The Federal Reserve is continuing its efforts on the project to issue a digital dollar.
This has been confirmed by the member of the Board of Governors of the American central bank itself, Lael Brainard, who during a speech at the Innovation Office Hours of the Federal Reserve Bank of San Francisco said:
“Given the dollar’s important role, it is essential that the Federal Reserve remain on the frontier of research and policy development regarding CBDCs. As part of this research, central banks are exploring the potential of innovative technologies to offer a digital equivalent of cash…We are continuing to assess the opportunities and challenges of, as well as the use cases for, a CBDC, as a complement to cash and other payments options”.
Brainard spoke about the Fed’s ongoing research to evaluate the potential issuance of the digital dollar, describing some experiments being conducted at the Board Technology Lab. It is here that a multidisciplinary team from the Fed in Cleveland, Dallas and New York is studying the implications of digital currencies on the payment ecosystem, monetary policy, financial stability, banking, the financial system, and consumer protection, along with the Board’s own team.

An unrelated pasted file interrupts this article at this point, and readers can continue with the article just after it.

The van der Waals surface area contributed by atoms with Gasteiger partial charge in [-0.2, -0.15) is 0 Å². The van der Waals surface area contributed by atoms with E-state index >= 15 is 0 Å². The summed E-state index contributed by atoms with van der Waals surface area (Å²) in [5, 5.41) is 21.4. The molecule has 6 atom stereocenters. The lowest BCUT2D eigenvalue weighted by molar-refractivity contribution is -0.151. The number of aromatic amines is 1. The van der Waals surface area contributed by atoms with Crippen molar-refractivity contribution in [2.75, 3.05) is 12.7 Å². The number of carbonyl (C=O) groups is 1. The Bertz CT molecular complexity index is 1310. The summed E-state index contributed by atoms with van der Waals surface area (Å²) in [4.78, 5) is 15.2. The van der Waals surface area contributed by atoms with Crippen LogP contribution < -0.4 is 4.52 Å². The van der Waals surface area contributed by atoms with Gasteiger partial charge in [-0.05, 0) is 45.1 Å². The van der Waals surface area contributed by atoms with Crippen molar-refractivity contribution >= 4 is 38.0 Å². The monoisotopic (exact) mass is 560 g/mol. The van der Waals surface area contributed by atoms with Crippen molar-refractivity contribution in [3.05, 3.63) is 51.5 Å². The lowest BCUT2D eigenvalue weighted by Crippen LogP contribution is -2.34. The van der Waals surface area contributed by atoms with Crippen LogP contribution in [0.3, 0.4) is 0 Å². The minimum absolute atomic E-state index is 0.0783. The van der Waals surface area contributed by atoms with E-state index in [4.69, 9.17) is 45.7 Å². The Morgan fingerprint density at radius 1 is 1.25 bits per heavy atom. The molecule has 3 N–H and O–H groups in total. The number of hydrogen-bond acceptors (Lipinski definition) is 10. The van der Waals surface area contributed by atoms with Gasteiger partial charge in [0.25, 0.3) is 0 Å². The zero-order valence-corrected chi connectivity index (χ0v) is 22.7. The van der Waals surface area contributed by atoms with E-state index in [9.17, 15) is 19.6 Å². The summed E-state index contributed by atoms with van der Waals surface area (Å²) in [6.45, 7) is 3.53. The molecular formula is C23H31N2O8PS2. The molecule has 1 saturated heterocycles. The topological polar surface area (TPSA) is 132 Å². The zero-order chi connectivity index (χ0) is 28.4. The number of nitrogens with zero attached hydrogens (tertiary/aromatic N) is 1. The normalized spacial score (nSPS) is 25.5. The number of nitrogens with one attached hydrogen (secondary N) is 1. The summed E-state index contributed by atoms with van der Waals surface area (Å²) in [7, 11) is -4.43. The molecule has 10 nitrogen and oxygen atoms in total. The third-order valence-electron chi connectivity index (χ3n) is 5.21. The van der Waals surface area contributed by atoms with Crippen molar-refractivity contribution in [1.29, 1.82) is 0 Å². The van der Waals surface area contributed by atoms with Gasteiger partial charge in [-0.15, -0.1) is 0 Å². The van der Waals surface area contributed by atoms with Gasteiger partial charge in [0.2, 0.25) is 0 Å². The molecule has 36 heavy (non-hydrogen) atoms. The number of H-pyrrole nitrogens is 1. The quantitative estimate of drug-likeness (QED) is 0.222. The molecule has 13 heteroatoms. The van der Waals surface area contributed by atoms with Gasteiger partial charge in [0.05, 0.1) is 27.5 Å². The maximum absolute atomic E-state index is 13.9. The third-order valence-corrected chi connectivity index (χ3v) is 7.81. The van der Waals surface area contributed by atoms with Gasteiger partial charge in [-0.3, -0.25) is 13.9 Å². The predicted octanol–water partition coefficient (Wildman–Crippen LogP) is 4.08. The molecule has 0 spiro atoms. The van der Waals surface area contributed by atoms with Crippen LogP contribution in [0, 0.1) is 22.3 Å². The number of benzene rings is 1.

MIT is working on the digital dollar project
In particular, the Fed in Boston, Massachusetts, is collaborating with researchers at the MIT (Massachusetts Institute of Technology) to develop and test a prototype of a Central Bank Digital Currency (CBDC), of which codebase notes will be published as open-source software.
The same assistant vice president of the Boston Fed’s Secure Payments group, Robert Bench, recently stated that he believes the creation of a tokenized digital US dollar is vital to compete with the same ongoing initiative of the Chinese central bank and maintain the status of global reserve currency.
The digital dollar project therefore seems to be well underway, although still only under study.
Brainard also confirmed that the Chinese initiative forces the Fed to consider the study of the issue of a possible digital dollar.
He further added that the objectives of this study are to understand the security and efficiency of digital currency systems and to provide practical experience to understand how technologies already available today work.
These words might suggest that the current study is not only theoretical, but perhaps even practical, with technical experiments in place to assess not only the feasibility of the project but also the technological implications.
He also confirmed that the United States is participating in a coalition of central banks regarding CBDCs, in order to conduct experiments together, to understand the threats related to cybersecurity, counterfeiting, fraud and anti-money laundering.